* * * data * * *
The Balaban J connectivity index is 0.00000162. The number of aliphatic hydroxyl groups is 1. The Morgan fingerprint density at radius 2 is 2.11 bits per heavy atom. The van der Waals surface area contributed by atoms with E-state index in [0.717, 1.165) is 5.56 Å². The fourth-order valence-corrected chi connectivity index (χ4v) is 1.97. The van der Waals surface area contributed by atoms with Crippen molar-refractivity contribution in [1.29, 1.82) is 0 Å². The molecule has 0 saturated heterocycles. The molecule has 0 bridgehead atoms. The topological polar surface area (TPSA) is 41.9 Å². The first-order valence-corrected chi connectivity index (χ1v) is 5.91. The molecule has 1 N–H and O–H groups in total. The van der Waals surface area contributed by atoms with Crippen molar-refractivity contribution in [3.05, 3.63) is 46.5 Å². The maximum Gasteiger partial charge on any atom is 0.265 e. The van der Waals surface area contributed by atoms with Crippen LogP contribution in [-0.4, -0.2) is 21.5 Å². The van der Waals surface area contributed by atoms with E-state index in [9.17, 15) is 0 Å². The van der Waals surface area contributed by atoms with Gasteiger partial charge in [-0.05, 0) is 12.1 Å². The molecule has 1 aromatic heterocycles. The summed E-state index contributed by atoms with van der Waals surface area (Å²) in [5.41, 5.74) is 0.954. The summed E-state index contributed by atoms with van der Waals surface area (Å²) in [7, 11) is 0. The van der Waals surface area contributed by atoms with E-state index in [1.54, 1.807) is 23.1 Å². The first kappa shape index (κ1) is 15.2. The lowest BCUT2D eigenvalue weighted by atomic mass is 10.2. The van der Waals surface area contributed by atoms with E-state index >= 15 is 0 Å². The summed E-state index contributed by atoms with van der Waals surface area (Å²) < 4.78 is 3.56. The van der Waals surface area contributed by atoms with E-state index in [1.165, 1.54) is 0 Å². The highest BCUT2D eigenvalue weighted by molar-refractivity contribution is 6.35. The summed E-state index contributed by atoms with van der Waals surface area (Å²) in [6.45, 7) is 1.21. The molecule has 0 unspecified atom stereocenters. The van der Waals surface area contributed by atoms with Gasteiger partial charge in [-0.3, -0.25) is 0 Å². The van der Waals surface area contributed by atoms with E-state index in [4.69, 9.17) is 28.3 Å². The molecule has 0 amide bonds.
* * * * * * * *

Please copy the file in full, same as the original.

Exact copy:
The Balaban J connectivity index is 0.00000162. The number of aliphatic hydroxyl groups is 1. The Morgan fingerprint density at radius 2 is 2.11 bits per heavy atom. The van der Waals surface area contributed by atoms with E-state index in [0.717, 1.165) is 5.56 Å². The fourth-order valence-corrected chi connectivity index (χ4v) is 1.97. The van der Waals surface area contributed by atoms with Crippen molar-refractivity contribution in [1.29, 1.82) is 0 Å². The molecule has 0 saturated heterocycles. The molecule has 0 bridgehead atoms. The topological polar surface area (TPSA) is 41.9 Å². The first-order valence-corrected chi connectivity index (χ1v) is 5.91. The molecule has 1 N–H and O–H groups in total. The van der Waals surface area contributed by atoms with Crippen molar-refractivity contribution in [3.05, 3.63) is 46.5 Å². The maximum Gasteiger partial charge on any atom is 0.265 e. The van der Waals surface area contributed by atoms with Crippen LogP contribution in [-0.4, -0.2) is 21.5 Å². The van der Waals surface area contributed by atoms with E-state index in [9.17, 15) is 0 Å². The van der Waals surface area contributed by atoms with Gasteiger partial charge in [-0.05, 0) is 12.1 Å². The molecule has 1 aromatic heterocycles. The summed E-state index contributed by atoms with van der Waals surface area (Å²) in [5.41, 5.74) is 0.954. The summed E-state index contributed by atoms with van der Waals surface area (Å²) in [7, 11) is 0. The van der Waals surface area contributed by atoms with E-state index in [1.54, 1.807) is 23.1 Å². The first kappa shape index (κ1) is 15.2. The lowest BCUT2D eigenvalue weighted by atomic mass is 10.2. The van der Waals surface area contributed by atoms with E-state index >= 15 is 0 Å². The summed E-state index contributed by atoms with van der Waals surface area (Å²) < 4.78 is 3.56. The van der Waals surface area contributed by atoms with E-state index in [1.165, 1.54) is 0 Å². The highest BCUT2D eigenvalue weighted by molar-refractivity contribution is 6.35. The summed E-state index contributed by atoms with van der Waals surface area (Å²) in [6.45, 7) is 1.21. The molecule has 0 unspecified atom stereocenters. The van der Waals surface area contributed by atoms with Gasteiger partial charge in [-0.3, -0.25) is 0 Å². The van der Waals surface area contributed by atoms with E-state index in [4.69, 9.17) is 28.3 Å². The molecule has 0 amide bonds.